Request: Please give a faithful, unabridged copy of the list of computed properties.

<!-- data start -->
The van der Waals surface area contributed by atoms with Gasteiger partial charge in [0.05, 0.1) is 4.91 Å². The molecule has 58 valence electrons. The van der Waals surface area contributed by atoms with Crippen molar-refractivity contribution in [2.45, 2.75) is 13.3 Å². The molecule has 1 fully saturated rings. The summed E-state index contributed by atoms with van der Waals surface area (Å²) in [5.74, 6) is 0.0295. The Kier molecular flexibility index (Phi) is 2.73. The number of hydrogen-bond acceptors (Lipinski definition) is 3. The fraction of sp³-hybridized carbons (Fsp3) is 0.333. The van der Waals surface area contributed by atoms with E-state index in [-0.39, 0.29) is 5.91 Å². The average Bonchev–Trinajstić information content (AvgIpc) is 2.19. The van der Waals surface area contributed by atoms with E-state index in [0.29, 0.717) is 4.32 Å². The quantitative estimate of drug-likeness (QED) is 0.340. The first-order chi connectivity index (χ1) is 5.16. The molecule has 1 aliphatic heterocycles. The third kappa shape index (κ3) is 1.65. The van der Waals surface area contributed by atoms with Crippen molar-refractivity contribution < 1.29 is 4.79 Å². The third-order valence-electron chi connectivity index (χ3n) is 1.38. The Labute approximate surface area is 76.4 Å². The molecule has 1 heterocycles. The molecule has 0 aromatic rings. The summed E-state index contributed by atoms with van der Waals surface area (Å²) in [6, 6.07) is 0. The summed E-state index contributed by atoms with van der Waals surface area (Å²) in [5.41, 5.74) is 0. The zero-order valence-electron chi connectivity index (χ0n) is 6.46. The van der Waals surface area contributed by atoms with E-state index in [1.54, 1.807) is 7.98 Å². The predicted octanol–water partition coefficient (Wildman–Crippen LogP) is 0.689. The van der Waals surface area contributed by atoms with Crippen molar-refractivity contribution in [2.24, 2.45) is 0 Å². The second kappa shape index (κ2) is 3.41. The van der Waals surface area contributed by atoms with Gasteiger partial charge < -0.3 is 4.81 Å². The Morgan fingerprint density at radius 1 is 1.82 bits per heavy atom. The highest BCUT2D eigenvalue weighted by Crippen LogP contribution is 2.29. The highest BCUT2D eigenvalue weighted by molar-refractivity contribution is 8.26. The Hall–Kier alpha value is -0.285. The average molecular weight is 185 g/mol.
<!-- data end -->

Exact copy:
The van der Waals surface area contributed by atoms with Gasteiger partial charge in [0.05, 0.1) is 4.91 Å². The molecule has 58 valence electrons. The van der Waals surface area contributed by atoms with Crippen molar-refractivity contribution in [2.45, 2.75) is 13.3 Å². The molecule has 1 fully saturated rings. The summed E-state index contributed by atoms with van der Waals surface area (Å²) in [5.74, 6) is 0.0295. The Kier molecular flexibility index (Phi) is 2.73. The number of hydrogen-bond acceptors (Lipinski definition) is 3. The fraction of sp³-hybridized carbons (Fsp3) is 0.333. The van der Waals surface area contributed by atoms with E-state index in [-0.39, 0.29) is 5.91 Å². The average Bonchev–Trinajstić information content (AvgIpc) is 2.19. The van der Waals surface area contributed by atoms with E-state index in [0.29, 0.717) is 4.32 Å². The quantitative estimate of drug-likeness (QED) is 0.340. The first-order chi connectivity index (χ1) is 5.16. The molecule has 1 aliphatic heterocycles. The third kappa shape index (κ3) is 1.65. The van der Waals surface area contributed by atoms with Crippen molar-refractivity contribution < 1.29 is 4.79 Å². The third-order valence-electron chi connectivity index (χ3n) is 1.38. The Labute approximate surface area is 76.4 Å². The molecule has 1 heterocycles. The molecule has 0 aromatic rings. The summed E-state index contributed by atoms with van der Waals surface area (Å²) in [6, 6.07) is 0. The summed E-state index contributed by atoms with van der Waals surface area (Å²) in [5.41, 5.74) is 0. The zero-order valence-electron chi connectivity index (χ0n) is 6.46. The van der Waals surface area contributed by atoms with E-state index in [1.54, 1.807) is 7.98 Å². The predicted octanol–water partition coefficient (Wildman–Crippen LogP) is 0.689. The van der Waals surface area contributed by atoms with Crippen molar-refractivity contribution in [2.24, 2.45) is 0 Å². The second kappa shape index (κ2) is 3.41. The van der Waals surface area contributed by atoms with Gasteiger partial charge < -0.3 is 4.81 Å². The Morgan fingerprint density at radius 1 is 1.82 bits per heavy atom. The highest BCUT2D eigenvalue weighted by Crippen LogP contribution is 2.29. The highest BCUT2D eigenvalue weighted by molar-refractivity contribution is 8.26. The Hall–Kier alpha value is -0.285. The average molecular weight is 185 g/mol.